At first, it was really cool. Kids brought their musical instruments they were studying. Kids brought their artwork. They read poems and stories. Some danced. Some of the preschool set would get up there and do somewhat odd things that weren’t exactly related to the “ARTS”, but they were preschoolers, so we didn’t worry about it. We didn’t expect prodigies. And if they wanted to get up there and talk about firemen for 2 minutes, we’d just applaud and move on to the next act.

After a year or so of this, things began to deteriorate. It started with this one mom. (There’s always that ONE, isn’t there?) She’d been bringing her 3 kids since the beginning, and her youngest was only 3 years old, and he always liked to get up there and dance to Michael Jackson. And again, since he was only 3, we didn’t expect him to do a great job, although he actually had a pretty decent moonwalk going there. And since dance is part of the Arts, we figured he was well within the scope of the program, so no big deal, right? Well… he got so much applause for his routine that his older brother and sister wanted IN. So the 3 kids started doing something called ROCK BAND.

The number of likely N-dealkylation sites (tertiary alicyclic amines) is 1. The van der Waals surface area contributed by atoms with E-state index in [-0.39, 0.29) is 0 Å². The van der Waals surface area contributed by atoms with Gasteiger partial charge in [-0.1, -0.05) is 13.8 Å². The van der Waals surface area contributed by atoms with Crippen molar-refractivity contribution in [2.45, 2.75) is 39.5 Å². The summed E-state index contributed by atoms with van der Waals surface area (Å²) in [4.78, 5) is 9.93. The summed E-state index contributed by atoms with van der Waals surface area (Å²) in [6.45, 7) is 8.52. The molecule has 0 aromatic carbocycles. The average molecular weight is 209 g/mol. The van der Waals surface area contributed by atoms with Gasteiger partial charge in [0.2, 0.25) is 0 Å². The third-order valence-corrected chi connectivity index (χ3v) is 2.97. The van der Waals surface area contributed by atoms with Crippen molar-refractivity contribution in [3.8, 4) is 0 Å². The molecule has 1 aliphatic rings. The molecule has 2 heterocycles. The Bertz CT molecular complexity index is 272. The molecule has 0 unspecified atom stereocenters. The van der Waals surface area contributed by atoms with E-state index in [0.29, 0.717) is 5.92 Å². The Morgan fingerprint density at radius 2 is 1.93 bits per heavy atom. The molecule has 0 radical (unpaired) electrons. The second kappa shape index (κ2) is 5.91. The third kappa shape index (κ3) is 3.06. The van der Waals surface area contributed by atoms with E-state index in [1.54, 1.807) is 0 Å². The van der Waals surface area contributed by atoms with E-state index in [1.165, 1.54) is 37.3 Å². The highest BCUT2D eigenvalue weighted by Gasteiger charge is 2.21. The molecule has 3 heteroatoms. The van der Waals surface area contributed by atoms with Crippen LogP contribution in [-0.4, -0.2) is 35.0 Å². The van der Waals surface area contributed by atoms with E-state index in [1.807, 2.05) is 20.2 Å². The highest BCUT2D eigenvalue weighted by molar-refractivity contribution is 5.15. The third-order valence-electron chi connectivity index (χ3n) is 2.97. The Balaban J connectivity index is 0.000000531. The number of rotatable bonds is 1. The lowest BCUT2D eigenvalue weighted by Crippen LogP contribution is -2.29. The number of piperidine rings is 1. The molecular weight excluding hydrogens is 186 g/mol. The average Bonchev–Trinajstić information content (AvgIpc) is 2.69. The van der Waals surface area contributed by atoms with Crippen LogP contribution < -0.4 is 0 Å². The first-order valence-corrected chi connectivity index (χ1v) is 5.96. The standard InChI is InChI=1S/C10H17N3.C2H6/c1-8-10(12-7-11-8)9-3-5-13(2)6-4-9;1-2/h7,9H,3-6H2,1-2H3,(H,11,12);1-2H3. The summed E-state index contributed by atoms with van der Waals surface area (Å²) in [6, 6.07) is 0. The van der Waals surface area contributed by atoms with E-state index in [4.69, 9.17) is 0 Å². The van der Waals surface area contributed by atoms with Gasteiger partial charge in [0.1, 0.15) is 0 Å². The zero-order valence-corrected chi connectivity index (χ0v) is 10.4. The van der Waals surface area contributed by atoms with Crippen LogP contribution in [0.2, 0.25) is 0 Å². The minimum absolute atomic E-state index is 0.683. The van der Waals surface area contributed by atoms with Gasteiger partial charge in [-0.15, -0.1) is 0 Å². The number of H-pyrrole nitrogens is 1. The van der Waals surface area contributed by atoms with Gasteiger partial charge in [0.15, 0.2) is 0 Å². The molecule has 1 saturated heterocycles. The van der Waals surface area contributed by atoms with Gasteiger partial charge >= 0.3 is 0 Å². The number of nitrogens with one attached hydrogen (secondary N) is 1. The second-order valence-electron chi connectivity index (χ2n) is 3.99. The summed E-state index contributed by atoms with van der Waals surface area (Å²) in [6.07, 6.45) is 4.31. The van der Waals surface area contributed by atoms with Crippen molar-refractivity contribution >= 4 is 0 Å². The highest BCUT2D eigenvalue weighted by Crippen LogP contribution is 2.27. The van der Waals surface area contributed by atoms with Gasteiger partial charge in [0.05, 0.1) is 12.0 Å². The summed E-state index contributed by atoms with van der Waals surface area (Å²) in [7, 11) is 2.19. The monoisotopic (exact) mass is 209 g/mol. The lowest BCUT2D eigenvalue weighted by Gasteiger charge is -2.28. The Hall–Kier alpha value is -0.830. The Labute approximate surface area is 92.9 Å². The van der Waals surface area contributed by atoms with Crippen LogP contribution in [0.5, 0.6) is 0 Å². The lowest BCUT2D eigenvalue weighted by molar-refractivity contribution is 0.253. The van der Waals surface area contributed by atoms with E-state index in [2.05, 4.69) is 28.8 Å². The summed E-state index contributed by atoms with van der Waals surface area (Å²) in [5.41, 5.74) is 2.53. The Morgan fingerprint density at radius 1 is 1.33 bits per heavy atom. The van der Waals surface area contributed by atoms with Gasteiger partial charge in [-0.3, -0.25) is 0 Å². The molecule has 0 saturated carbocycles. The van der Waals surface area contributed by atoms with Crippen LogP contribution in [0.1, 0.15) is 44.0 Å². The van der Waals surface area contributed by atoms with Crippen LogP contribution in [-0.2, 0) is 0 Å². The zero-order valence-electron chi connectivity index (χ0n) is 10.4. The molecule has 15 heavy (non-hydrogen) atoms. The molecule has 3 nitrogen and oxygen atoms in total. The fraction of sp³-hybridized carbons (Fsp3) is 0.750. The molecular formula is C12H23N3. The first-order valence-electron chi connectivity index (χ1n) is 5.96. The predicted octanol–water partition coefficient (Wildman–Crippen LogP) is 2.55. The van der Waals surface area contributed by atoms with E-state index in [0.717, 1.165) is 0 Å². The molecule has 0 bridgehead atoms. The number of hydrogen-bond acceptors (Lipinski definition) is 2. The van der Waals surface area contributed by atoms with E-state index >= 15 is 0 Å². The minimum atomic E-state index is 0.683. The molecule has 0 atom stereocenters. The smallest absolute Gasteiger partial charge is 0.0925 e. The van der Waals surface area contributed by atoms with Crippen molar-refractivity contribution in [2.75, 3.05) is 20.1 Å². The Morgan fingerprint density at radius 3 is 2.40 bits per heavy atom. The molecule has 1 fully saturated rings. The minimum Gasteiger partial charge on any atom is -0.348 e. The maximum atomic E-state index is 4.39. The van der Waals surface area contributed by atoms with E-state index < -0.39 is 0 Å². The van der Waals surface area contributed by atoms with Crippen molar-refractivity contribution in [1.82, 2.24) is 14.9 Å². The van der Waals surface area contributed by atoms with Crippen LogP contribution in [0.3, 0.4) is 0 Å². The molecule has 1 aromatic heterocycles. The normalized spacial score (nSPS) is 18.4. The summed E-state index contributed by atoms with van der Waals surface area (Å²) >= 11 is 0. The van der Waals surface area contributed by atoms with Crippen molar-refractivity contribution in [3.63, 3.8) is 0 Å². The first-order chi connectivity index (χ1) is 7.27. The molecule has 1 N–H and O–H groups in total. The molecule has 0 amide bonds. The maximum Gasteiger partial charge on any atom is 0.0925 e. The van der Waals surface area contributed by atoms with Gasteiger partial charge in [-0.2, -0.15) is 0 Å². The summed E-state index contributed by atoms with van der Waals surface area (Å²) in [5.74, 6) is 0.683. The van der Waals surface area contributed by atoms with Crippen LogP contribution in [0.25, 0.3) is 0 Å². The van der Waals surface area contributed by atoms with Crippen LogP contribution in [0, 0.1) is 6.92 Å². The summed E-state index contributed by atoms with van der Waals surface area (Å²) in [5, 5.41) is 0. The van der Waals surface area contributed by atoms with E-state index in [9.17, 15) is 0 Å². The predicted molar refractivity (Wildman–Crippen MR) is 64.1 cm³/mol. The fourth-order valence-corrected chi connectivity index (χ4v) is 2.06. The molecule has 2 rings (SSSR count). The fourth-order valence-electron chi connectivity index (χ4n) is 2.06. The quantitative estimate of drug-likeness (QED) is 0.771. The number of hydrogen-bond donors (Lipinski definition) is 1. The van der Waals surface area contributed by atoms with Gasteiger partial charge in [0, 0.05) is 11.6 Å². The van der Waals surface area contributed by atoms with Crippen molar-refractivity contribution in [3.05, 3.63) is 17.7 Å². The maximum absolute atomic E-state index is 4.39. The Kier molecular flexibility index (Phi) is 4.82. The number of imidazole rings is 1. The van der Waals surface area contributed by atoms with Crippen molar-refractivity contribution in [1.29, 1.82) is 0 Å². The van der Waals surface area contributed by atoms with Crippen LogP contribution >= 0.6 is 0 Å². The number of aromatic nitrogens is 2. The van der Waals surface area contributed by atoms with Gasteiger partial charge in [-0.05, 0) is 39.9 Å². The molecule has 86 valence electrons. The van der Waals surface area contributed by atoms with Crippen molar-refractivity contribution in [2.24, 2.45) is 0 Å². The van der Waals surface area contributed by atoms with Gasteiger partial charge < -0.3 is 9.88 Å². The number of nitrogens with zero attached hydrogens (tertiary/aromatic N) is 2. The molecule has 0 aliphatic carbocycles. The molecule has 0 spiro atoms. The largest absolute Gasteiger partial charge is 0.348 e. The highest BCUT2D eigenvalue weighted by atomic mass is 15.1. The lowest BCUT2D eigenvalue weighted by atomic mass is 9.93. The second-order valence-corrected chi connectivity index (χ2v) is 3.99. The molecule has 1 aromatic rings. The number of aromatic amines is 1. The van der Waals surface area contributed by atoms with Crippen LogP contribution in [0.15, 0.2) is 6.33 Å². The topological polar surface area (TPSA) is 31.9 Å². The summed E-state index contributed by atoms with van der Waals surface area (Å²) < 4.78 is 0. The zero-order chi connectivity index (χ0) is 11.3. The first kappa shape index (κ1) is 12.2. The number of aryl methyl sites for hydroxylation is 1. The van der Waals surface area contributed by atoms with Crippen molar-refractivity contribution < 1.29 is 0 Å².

ROCK BAND was this act in which the 3 kids turned on some Hannah Montana song and bopped around the room for a few minutes, sort of lip-syncing and playing air guitar to the music while the 3-year-old danced his dance. For the first couple of ROCK BAND acts, we applauded politely and sort of shrugged. We figured it would eventually stop and the kids would go back to something else. Something that they were actually performing. We figured their mom would tell them: okay, that was fun, but remember, this is supposed to be a program where you show YOUR TALENT. Not just futz around up there.

But, noooooooooooooo….